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- Volume 26, Issue 1, 2013
South African Journal of Clinical Nutrition - Volume 26, Issue 1, 2013
Volumes & issues
Volume 26, Issue 1, 2013
Author Demetre LabadariosSource: South African Journal of Clinical Nutrition 26 (2013)More Less
With the New Year already close to being four months' old, the Editorand the Editorial Management Board wish to express their gratitude to all subscribers, authors, reviewers and members of the nutrition industry, who support the continued publication of the SAJCN withyour advertisements, and which are peer-reviewed before being accepted for publication. The New Year starts with the good news that the SAJCN is ranked seventh in a list of accredited medical South African journals, with an impact factor of 0.166 (with an upward trend).
Author Lisanne Du PlessisSource: South African Journal of Clinical Nutrition 26, pp 4 –5 (2013)More Less
Nutrition during the first 1 000 days of life, i.e. from pregnancy to a child's second birthday, has been shown to present a golden opportunity for nutrition interventions. Therefore, it is critical to improve feeding and care practices during this period to enhance children's growth, nutritional status, health and development.
Sport nutrition : a review of the latest guidelines for exercise and sport nutrition from the American College of Sport Nutrition, the International Olympic Committee and the International Society for Sports Nutrition : review articleAuthor S. PotgieterSource: South African Journal of Clinical Nutrition 26, pp 6 –16 (2013)More Less
Evidence-based sport nutrition guidelines which explore the connection between nutrition, exercise and well-being form a crucial part of any athleteâ??s competitive and training programme. Guidelines that are based on sound scientific evidence about the quantity, structure and timing of food intake are important to ensure that athletes train more effectively to reduce the risk of injury and illness. Appropriate nutrition complements training and recovery and can induce metabolic adaptations to training. Adequate energy should derive from a variety of foods that provide carbohydrates, proteins, fat and micronutrients. Maintenance of the energy balance in individuals with increased requirements because of physical activity is important. Challenges may arise in the case of larger athletes and those who partake in high-volume intense training. Habitual carbohydrate intake is essential for physically active individuals and should be timed according to training sessions to ensure optimal pre-, during, and post-workout nutrition. Dietary protein requirements are slightly elevated in the case of strength, speed and endurance training. Consideration of the quality and timing of protein intake is important. The fat requirements of athletes are similar or somewhat higher, so consumption of adequate amounts of fat is essential for optimal health, maintenance of energy balance, optimal intake of essential fatty acids and fat-soluble vitamins. Vitamins and minerals are needed to provide a health benefit, although the ergogenic effect of most micronutrients is still unclear and warrants further research. Supplements and sports foods are used extensively and although the use of some supplements may be ergogenic, the risk to benefit ratio needs to be carefully considered before embarking on the widespread use of supplements.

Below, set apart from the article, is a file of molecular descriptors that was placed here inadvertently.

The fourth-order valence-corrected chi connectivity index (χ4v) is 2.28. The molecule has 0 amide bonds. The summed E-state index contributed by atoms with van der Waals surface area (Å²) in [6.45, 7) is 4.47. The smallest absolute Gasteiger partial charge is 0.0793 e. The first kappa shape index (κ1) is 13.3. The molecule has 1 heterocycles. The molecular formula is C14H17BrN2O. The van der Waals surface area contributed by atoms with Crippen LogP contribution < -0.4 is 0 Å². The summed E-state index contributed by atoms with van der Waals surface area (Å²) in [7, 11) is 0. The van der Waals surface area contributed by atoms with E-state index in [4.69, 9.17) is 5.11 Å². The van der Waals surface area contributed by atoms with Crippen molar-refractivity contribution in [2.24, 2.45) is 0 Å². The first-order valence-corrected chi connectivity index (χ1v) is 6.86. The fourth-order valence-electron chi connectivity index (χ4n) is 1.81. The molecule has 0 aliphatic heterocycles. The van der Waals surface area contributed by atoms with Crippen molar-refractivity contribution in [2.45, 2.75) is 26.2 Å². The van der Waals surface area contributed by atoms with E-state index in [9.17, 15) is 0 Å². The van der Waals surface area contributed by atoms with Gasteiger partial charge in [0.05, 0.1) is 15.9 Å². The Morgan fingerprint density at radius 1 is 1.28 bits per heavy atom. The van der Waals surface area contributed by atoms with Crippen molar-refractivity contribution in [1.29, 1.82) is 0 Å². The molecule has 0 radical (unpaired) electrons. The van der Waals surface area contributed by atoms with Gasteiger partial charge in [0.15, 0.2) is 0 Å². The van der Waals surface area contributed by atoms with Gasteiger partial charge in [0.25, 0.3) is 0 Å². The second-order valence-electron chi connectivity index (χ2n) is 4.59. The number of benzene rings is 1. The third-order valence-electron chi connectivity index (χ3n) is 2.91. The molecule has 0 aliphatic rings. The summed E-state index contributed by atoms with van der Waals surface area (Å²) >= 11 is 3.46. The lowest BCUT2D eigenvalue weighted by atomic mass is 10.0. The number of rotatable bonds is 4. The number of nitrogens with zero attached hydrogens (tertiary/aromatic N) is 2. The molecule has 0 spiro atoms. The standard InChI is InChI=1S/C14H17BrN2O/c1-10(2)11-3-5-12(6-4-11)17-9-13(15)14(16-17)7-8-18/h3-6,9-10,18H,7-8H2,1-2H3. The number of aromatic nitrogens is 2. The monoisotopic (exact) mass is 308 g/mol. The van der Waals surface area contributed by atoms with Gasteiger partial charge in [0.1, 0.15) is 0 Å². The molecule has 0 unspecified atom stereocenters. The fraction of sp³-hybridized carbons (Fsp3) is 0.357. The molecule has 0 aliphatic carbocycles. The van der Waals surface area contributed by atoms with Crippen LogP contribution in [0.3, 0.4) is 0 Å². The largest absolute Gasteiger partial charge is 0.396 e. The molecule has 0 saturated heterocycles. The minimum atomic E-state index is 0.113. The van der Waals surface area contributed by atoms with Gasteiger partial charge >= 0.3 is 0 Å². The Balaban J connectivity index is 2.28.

Cry, the beloved bottle : infant-feeding knowledge and the practices of mothers and caregivers in an urban township outside Bloemfontein, Free State province : original researchSource: South African Journal of Clinical Nutrition 26, pp 17 –22 (2013)More Less
Objectives: To investigate knowledge of and practices regarding bottle-feeding preparation, as well as the nutrient content and microbial safety of bottles that are prepared by mothers and caregivers for infants aged 0-24 months.
Design: Cross-sectional descriptive survey.
Setting: Urban township, Mangaung, outside Bloemfontein.
Subjects: A sample of 189 mothers or caregivers of healthy infants aged 0-24 months, who were exclusively formula fed or mixed fed with breast milk and infant formula or cow's milk, were randomly selected in a household survey.
Outcome measures: An interviewer-administered questionnaire and/or observed practices were used for data collection. Bottle-feed samples were also collected and analysed for nutrient and microbial content.
Results: Mother and caregiver knowledge on infant feeding was poor. An acceptable method for preparing a bottle feed in five steps was evaluated. Only 4.2% of the total sample applied all five steps. A total of 84.5% (n = 160) of all the collected feeds was contaminated with E coli. A lower level of maternal education was associated with a greater likelihood of feed contamination. The predominant source of bottle feeding preparation information was clinic staff (28%).
Conclusion: The findings were indicative of a lack of knowledge, and possibly resource limitations, to facilitate safe bottle-feeding practices. Acknowledgement of clinic staff as a source of infant-feeding information highlights the role of healthcare workers as facilitators of appropriate infant-feeding practices.
Prevalence of and contributing factors to dyslipidaemia in low-income women aged 18-90 years in the peri-urban Vaal region : original researchSource: South African Journal of Clinical Nutrition 26, pp 23 –29 (2013)More Less
Objective: Determining the prevalence of dyslipidaemia and examining dietary and other contributing factors, namely hypertension, overweight and obesity, as well as abnormal blood lipid levels in women aged 18-90 years.
Design: Cross-sectional baseline survey study.